Whitehall is preparing to employ its first intake of apprentice economists – who will advise government ministers on economic issues – to boost diversity at the heart of government, and shake up a profession often accused of missing the coming global financial crisis of 2007-8.
While many might assume the perfect candidate would be an Oxbridge-educated maths genius, the civil service wants to find 75 young people from all walks of life to take these apprenticeships instead.
People as young as 17 can apply, while a grade 6 in GCSE maths and three Cs or equivalent in any subject at A-level are required.
Any 17-year-olds who apply to become apprentice economists can expect a starting salary in excess of £20,000, or more than £22,000 for those in London.
The latest hiring spree is also designed to show the government is committed to driving up the numbers of young people who start their professional life without having gone to university.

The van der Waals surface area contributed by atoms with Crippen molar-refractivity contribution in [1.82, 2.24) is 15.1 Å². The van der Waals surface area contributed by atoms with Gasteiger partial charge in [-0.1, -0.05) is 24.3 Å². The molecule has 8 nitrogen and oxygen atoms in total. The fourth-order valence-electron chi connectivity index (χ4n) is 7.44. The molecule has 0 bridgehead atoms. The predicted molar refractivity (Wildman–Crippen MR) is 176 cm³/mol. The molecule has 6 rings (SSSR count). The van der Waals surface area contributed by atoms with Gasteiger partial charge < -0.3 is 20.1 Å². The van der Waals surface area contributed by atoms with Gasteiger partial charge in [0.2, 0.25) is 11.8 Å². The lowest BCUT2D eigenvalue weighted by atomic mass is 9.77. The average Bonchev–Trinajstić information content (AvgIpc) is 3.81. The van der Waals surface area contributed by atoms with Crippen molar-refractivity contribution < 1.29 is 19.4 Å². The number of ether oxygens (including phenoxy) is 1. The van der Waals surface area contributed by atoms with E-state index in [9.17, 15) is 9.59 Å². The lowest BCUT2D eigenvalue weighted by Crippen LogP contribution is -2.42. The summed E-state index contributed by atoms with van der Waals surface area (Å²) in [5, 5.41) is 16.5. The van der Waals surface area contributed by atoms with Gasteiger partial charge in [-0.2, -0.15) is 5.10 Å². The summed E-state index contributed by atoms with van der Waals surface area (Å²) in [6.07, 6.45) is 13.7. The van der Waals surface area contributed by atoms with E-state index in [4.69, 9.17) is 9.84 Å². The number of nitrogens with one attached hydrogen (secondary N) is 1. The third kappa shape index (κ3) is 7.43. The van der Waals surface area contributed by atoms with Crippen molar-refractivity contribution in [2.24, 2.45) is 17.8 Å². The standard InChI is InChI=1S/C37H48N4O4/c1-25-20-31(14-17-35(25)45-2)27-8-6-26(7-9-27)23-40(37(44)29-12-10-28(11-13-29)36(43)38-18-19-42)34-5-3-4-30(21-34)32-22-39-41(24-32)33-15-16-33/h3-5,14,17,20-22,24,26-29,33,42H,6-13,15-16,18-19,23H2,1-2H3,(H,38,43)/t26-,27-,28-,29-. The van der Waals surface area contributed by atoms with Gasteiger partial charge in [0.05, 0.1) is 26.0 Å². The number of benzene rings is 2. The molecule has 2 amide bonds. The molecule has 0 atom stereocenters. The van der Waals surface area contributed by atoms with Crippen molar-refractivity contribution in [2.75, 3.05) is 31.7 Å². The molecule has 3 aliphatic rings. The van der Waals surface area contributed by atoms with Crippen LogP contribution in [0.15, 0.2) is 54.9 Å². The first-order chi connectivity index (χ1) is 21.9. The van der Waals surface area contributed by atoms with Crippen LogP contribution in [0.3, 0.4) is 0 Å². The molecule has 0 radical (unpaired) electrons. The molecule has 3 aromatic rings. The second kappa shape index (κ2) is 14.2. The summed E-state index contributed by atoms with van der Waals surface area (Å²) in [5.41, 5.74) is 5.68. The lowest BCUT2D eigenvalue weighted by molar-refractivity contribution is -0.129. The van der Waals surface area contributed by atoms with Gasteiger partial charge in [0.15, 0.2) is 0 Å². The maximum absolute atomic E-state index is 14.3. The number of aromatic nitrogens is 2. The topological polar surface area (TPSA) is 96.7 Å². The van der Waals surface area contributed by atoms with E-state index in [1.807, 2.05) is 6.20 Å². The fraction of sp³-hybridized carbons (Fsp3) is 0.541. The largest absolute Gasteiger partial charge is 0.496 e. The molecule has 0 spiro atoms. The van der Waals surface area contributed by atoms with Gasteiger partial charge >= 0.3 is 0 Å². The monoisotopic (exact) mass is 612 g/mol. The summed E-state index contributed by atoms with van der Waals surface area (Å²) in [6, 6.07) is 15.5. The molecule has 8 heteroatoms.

“As the Treasury launches the government’s first-ever economics apprenticeship, we will grow a new generation of economists who can apply their skills and knowledge to the opportunities and challenges in this country
They will join the Government Economic Service, working across various different Whitehall departments including the Treasury, work and pensions, business, energy and industrial strategy, education and environment, food and rural affairs.
Positions will be based across the country, while those hired will also study on a programme delivered in partnership with the University of Kent.
Philip Hammond, the chancellor, said: “I want talented young people from all backgrounds to be able to access careers in government.
“As the Treasury launches the government’s first-ever economics apprenticeship, we will grow a new generation of economists who can apply their skills and knowledge to the opportunities and challenges in this country.”